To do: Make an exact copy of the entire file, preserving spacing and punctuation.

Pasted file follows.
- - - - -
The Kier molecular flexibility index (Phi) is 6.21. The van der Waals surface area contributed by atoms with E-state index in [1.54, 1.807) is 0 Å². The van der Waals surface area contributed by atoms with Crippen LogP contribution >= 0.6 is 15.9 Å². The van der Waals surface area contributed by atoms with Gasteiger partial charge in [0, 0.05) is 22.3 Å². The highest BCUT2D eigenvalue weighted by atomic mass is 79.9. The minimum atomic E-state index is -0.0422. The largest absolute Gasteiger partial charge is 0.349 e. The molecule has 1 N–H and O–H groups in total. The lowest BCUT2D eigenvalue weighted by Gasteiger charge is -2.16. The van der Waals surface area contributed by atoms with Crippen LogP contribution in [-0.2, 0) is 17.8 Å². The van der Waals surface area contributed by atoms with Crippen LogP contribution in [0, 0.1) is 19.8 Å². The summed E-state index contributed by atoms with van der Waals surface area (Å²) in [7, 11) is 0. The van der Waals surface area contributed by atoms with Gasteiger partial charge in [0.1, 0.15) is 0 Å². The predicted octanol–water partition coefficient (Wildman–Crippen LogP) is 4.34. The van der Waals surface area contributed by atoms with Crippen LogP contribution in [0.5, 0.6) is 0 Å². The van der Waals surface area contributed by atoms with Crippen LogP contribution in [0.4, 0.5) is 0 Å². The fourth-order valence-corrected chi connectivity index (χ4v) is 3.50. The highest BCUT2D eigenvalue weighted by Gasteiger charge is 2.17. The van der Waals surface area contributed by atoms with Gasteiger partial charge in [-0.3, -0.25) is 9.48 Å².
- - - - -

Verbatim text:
The Kier molecular flexibility index (Phi) is 6.21. The van der Waals surface area contributed by atoms with E-state index in [1.54, 1.807) is 0 Å². The van der Waals surface area contributed by atoms with Crippen LogP contribution >= 0.6 is 15.9 Å². The van der Waals surface area contributed by atoms with Gasteiger partial charge in [0, 0.05) is 22.3 Å². The highest BCUT2D eigenvalue weighted by atomic mass is 79.9. The minimum atomic E-state index is -0.0422. The largest absolute Gasteiger partial charge is 0.349 e. The molecule has 1 N–H and O–H groups in total. The lowest BCUT2D eigenvalue weighted by Gasteiger charge is -2.16. The van der Waals surface area contributed by atoms with Crippen LogP contribution in [-0.2, 0) is 17.8 Å². The van der Waals surface area contributed by atoms with Crippen LogP contribution in [0, 0.1) is 19.8 Å². The summed E-state index contributed by atoms with van der Waals surface area (Å²) in [7, 11) is 0. The van der Waals surface area contributed by atoms with Gasteiger partial charge in [0.1, 0.15) is 0 Å². The predicted octanol–water partition coefficient (Wildman–Crippen LogP) is 4.34. The van der Waals surface area contributed by atoms with Crippen LogP contribution in [0.5, 0.6) is 0 Å². The van der Waals surface area contributed by atoms with Crippen LogP contribution in [0.4, 0.5) is 0 Å². The fourth-order valence-corrected chi connectivity index (χ4v) is 3.50. The highest BCUT2D eigenvalue weighted by Gasteiger charge is 2.17. The van der Waals surface area contributed by atoms with Gasteiger partial charge in [-0.3, -0.25) is 9.48 Å².